If the year 2012 was bleak for the Congress, which continued to be besieged by an avalanche of scams and anti-graft agitations - 2013 looks equally grim. Just as the party had started to come out of its stupor by the second half of last year, Narendra Modi's victory in Gujarat and the country-wide anger triggered by the brutal Delhi gangrape , and the callous political response to it, have pushed it back into a muddle.
The Congress-led UPA government at the Centre had managed to bridge governance deficit to some extent by finally pushing through FDI in multibrand retail, kick-starting the landmark direct benefits transfer scheme and the hanging of the 26/11 accused Ajmal Kasab.
But the year ahead is strewn with thorns. Nine states are going to polls this year, which include Madhya Pradesh, Chhattisgarh and Karnataka, where the BJP is in power, and Congress-ruled Delhi and Rajasthan.
If the Congress wants to stop the Modi juggernaut before 2014, it must wrest at least one BJP state and retain both Rajasthan and Delhi. A lackluster performance in the states could undermine the morale of the party's workers and even the leadership and could have a direct bearing on its numbers in the Lok Sabha elections.
However, after showing signs of recovery during the winter session of Parliament, the Congress is slipping again. Anti-incumbency sentiments are running high in Rajasthan and Delhi. There is confusion about who will be the party's prime ministerial candidate. Rahul Gandhi is yet to make any political splash.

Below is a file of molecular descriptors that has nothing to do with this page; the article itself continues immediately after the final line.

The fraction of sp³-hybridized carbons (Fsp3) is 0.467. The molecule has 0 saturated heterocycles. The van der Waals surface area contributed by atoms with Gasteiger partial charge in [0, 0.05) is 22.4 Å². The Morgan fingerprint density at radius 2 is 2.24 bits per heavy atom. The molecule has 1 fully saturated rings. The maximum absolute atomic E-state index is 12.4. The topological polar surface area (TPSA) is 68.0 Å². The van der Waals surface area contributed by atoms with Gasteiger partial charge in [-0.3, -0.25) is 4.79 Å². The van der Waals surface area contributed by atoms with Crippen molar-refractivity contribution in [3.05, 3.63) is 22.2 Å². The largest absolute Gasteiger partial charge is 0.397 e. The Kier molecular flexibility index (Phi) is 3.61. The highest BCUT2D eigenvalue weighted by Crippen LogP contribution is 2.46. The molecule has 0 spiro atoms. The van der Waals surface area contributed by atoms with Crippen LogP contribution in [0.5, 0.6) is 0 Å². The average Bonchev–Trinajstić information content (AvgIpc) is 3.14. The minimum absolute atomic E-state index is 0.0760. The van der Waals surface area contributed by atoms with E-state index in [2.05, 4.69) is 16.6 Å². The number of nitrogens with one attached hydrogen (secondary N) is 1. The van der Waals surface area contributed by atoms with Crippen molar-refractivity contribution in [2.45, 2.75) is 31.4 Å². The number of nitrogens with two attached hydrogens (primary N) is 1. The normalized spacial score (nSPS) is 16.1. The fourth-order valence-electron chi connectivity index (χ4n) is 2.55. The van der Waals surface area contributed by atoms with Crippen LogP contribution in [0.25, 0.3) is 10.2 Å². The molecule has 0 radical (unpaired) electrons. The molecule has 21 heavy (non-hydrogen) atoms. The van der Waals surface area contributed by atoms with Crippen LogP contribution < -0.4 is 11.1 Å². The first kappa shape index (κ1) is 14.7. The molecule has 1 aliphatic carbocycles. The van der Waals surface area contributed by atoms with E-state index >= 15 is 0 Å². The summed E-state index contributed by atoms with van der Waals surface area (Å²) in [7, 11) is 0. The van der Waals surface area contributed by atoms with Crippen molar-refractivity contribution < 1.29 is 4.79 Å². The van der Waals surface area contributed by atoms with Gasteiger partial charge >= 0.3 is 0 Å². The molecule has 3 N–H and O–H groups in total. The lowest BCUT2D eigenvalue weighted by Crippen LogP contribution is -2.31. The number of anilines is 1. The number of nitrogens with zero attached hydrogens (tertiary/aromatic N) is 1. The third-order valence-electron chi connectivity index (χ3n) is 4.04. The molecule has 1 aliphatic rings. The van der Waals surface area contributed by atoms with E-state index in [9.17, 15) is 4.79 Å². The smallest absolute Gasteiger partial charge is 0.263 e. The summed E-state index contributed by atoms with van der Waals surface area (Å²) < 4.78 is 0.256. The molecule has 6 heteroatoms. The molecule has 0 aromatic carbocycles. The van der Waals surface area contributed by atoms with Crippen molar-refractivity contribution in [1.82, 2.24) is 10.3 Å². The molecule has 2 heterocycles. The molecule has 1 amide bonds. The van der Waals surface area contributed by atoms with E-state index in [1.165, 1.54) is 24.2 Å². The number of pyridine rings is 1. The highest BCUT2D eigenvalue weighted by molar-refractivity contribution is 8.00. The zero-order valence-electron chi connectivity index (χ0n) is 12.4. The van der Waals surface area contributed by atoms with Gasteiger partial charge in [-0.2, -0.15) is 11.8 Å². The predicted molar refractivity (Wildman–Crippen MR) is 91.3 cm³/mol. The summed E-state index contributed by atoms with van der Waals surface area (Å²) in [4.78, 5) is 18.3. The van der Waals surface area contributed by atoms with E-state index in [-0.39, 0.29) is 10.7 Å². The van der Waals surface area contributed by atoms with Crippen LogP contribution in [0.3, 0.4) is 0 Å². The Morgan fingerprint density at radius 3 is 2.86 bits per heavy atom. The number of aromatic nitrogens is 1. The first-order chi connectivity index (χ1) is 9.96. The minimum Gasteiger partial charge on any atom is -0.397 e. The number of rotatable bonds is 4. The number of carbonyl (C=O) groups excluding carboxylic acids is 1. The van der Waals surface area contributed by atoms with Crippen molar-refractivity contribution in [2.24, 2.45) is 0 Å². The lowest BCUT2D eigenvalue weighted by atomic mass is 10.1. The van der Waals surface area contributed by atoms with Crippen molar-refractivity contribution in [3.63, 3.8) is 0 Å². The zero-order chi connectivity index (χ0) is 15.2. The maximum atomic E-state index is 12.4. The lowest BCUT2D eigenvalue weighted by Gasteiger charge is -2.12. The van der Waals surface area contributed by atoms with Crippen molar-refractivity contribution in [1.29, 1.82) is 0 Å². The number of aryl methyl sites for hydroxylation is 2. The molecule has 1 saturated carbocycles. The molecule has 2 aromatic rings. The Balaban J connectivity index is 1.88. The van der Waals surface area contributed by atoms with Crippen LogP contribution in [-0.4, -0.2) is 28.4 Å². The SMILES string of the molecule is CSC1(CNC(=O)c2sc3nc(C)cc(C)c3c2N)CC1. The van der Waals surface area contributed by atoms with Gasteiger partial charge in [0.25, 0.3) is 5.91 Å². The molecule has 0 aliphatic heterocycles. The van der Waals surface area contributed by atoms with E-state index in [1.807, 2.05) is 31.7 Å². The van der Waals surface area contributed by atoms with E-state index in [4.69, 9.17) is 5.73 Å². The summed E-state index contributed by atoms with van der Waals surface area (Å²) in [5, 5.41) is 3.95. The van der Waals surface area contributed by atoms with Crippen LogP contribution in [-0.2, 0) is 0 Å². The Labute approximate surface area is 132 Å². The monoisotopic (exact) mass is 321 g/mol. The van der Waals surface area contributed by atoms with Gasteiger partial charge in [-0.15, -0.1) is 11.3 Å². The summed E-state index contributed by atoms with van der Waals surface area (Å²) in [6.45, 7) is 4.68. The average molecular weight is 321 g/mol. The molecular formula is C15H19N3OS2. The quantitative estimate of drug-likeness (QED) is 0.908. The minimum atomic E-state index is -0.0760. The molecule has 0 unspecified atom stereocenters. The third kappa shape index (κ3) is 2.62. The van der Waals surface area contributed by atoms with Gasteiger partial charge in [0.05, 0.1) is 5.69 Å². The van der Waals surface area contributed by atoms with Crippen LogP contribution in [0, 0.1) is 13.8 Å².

The Telangana tangle continues to be a cause for concern. The party remains rudderless and leaderless in Bihar and Uttar Pradesh. Karnataka is the only state where it hopes to benefit from the internal turmoil in the ruling BJP.
The Congress is banking on Prime Minister Manmohan Singh and Finance Minister P. Chidambaram to turn the tables by pushing economic reforms while at the same time cough up billions of rupees for flagship programmes. But there is muted concern in the party as to how far Chidambaram can go to present a "populist" Budget when the economy is still not out of the woods.
There are also question marks about the Congress's ability to leverage political capital out of schemes such as direct benefits transfer and food security.
The cash transfer scheme may not prove to be the "gamechanger" that it has touted to be. In the absence of logistics and necessary infrastructure, it may take more than a year to implement the scheme in all the 600-odd districts across the country.
The food security Bill is also stuck. Even if the government manages to pass it by the end of the Budget session, experts say it could take more than a year for the benefits to percolate down.
Another worry for the Congress is that the canny state satraps such as Orissa chief minister Naveen Patnaik, Chhattisgarh CM Raman Singh, MP's Shivraj Singh Chouhan and Bihar CM Nitish Kumar are cloning the food security scheme through the public distribution system in their states, taking the sheen out of the central scheme.
Anticipating a less than impressive show in states, some partymen favour holding the Lok Sabha elections with assembly polls in MP, Chhattisgarh, Delhi and Rajasthan. But many others oppose the idea. "The flagship programmes like food security, reforms and cash transfer will take at least a year to yield electoral dividend," a leader sai